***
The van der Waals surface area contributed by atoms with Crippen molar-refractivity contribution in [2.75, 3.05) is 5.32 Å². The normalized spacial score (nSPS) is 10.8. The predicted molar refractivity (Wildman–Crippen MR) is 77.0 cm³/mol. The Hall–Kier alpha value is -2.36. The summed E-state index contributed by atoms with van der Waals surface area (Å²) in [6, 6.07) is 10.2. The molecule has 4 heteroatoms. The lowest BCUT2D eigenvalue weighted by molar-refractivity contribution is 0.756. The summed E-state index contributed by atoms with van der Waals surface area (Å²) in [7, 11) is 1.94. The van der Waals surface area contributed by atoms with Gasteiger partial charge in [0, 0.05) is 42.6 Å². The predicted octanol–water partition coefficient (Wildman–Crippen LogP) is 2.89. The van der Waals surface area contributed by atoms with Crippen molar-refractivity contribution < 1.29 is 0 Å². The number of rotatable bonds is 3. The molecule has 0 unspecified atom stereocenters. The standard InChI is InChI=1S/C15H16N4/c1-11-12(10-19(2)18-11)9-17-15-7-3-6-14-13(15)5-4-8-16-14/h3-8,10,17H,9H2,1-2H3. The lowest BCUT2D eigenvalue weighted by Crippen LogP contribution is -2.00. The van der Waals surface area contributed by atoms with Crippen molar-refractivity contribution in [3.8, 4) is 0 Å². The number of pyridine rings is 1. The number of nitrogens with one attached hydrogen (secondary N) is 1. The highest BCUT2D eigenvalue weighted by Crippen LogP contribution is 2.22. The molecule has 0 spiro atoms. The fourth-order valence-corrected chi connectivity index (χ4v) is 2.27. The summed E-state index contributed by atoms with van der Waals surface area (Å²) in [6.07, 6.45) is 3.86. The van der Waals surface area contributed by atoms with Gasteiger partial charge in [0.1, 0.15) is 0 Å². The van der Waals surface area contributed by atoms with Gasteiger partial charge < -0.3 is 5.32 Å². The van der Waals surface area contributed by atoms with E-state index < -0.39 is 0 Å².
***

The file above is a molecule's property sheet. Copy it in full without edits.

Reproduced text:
The van der Waals surface area contributed by atoms with Crippen molar-refractivity contribution in [2.75, 3.05) is 5.32 Å². The normalized spacial score (nSPS) is 10.8. The predicted molar refractivity (Wildman–Crippen MR) is 77.0 cm³/mol. The Hall–Kier alpha value is -2.36. The summed E-state index contributed by atoms with van der Waals surface area (Å²) in [6, 6.07) is 10.2. The molecule has 4 heteroatoms. The lowest BCUT2D eigenvalue weighted by molar-refractivity contribution is 0.756. The summed E-state index contributed by atoms with van der Waals surface area (Å²) in [7, 11) is 1.94. The van der Waals surface area contributed by atoms with Gasteiger partial charge in [0, 0.05) is 42.6 Å². The predicted octanol–water partition coefficient (Wildman–Crippen LogP) is 2.89. The van der Waals surface area contributed by atoms with Crippen molar-refractivity contribution < 1.29 is 0 Å². The number of rotatable bonds is 3. The molecule has 0 unspecified atom stereocenters. The standard InChI is InChI=1S/C15H16N4/c1-11-12(10-19(2)18-11)9-17-15-7-3-6-14-13(15)5-4-8-16-14/h3-8,10,17H,9H2,1-2H3. The lowest BCUT2D eigenvalue weighted by Crippen LogP contribution is -2.00. The van der Waals surface area contributed by atoms with Crippen molar-refractivity contribution in [3.8, 4) is 0 Å². The number of pyridine rings is 1. The number of nitrogens with one attached hydrogen (secondary N) is 1. The highest BCUT2D eigenvalue weighted by Crippen LogP contribution is 2.22. The molecule has 0 spiro atoms. The fourth-order valence-corrected chi connectivity index (χ4v) is 2.27. The summed E-state index contributed by atoms with van der Waals surface area (Å²) in [6.07, 6.45) is 3.86. The van der Waals surface area contributed by atoms with Gasteiger partial charge in [0.1, 0.15) is 0 Å². The van der Waals surface area contributed by atoms with Gasteiger partial charge < -0.3 is 5.32 Å². The van der Waals surface area contributed by atoms with E-state index < -0.39 is 0 Å².